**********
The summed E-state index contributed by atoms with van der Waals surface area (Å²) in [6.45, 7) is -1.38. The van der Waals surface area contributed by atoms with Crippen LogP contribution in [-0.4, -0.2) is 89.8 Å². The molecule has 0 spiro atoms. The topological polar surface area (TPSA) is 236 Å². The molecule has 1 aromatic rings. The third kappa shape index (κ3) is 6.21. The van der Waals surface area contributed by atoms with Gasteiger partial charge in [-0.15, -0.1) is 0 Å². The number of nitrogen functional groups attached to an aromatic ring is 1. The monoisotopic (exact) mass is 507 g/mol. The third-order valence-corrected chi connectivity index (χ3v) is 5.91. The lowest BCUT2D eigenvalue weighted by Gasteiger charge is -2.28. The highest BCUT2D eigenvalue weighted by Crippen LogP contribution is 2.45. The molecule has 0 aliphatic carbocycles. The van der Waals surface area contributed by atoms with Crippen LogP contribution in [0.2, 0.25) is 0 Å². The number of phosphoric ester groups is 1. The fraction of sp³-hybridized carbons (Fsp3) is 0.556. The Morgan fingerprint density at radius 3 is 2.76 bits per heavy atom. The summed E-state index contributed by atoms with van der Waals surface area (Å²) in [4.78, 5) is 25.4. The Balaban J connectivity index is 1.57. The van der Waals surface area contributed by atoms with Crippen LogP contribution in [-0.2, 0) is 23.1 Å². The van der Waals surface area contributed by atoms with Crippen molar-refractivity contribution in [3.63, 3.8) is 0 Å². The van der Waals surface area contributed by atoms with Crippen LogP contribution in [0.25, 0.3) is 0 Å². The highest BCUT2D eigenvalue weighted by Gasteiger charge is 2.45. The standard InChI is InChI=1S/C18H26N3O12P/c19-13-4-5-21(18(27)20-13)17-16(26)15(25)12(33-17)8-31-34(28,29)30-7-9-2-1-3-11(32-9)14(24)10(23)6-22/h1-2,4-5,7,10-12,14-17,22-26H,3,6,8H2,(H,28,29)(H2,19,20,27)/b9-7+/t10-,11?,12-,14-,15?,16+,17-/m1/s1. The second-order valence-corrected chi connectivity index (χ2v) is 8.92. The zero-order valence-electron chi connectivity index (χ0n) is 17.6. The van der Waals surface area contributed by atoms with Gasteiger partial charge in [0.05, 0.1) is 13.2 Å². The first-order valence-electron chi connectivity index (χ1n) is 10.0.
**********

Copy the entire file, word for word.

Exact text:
The summed E-state index contributed by atoms with van der Waals surface area (Å²) in [6.45, 7) is -1.38. The van der Waals surface area contributed by atoms with Crippen LogP contribution in [-0.4, -0.2) is 89.8 Å². The molecule has 0 spiro atoms. The topological polar surface area (TPSA) is 236 Å². The molecule has 1 aromatic rings. The third kappa shape index (κ3) is 6.21. The van der Waals surface area contributed by atoms with Gasteiger partial charge in [-0.15, -0.1) is 0 Å². The number of nitrogen functional groups attached to an aromatic ring is 1. The monoisotopic (exact) mass is 507 g/mol. The third-order valence-corrected chi connectivity index (χ3v) is 5.91. The lowest BCUT2D eigenvalue weighted by Gasteiger charge is -2.28. The highest BCUT2D eigenvalue weighted by Crippen LogP contribution is 2.45. The molecule has 0 aliphatic carbocycles. The van der Waals surface area contributed by atoms with Crippen LogP contribution in [0.2, 0.25) is 0 Å². The number of phosphoric ester groups is 1. The fraction of sp³-hybridized carbons (Fsp3) is 0.556. The Morgan fingerprint density at radius 3 is 2.76 bits per heavy atom. The summed E-state index contributed by atoms with van der Waals surface area (Å²) in [4.78, 5) is 25.4. The Balaban J connectivity index is 1.57. The van der Waals surface area contributed by atoms with Crippen LogP contribution in [-0.2, 0) is 23.1 Å². The van der Waals surface area contributed by atoms with Crippen molar-refractivity contribution in [3.63, 3.8) is 0 Å². The van der Waals surface area contributed by atoms with Crippen LogP contribution in [0.25, 0.3) is 0 Å². The highest BCUT2D eigenvalue weighted by Gasteiger charge is 2.45. The standard InChI is InChI=1S/C18H26N3O12P/c19-13-4-5-21(18(27)20-13)17-16(26)15(25)12(33-17)8-31-34(28,29)30-7-9-2-1-3-11(32-9)14(24)10(23)6-22/h1-2,4-5,7,10-12,14-17,22-26H,3,6,8H2,(H,28,29)(H2,19,20,27)/b9-7+/t10-,11?,12-,14-,15?,16+,17-/m1/s1. The second-order valence-corrected chi connectivity index (χ2v) is 8.92. The zero-order valence-electron chi connectivity index (χ0n) is 17.6. The van der Waals surface area contributed by atoms with Gasteiger partial charge in [0.05, 0.1) is 13.2 Å². The first-order valence-electron chi connectivity index (χ1n) is 10.0.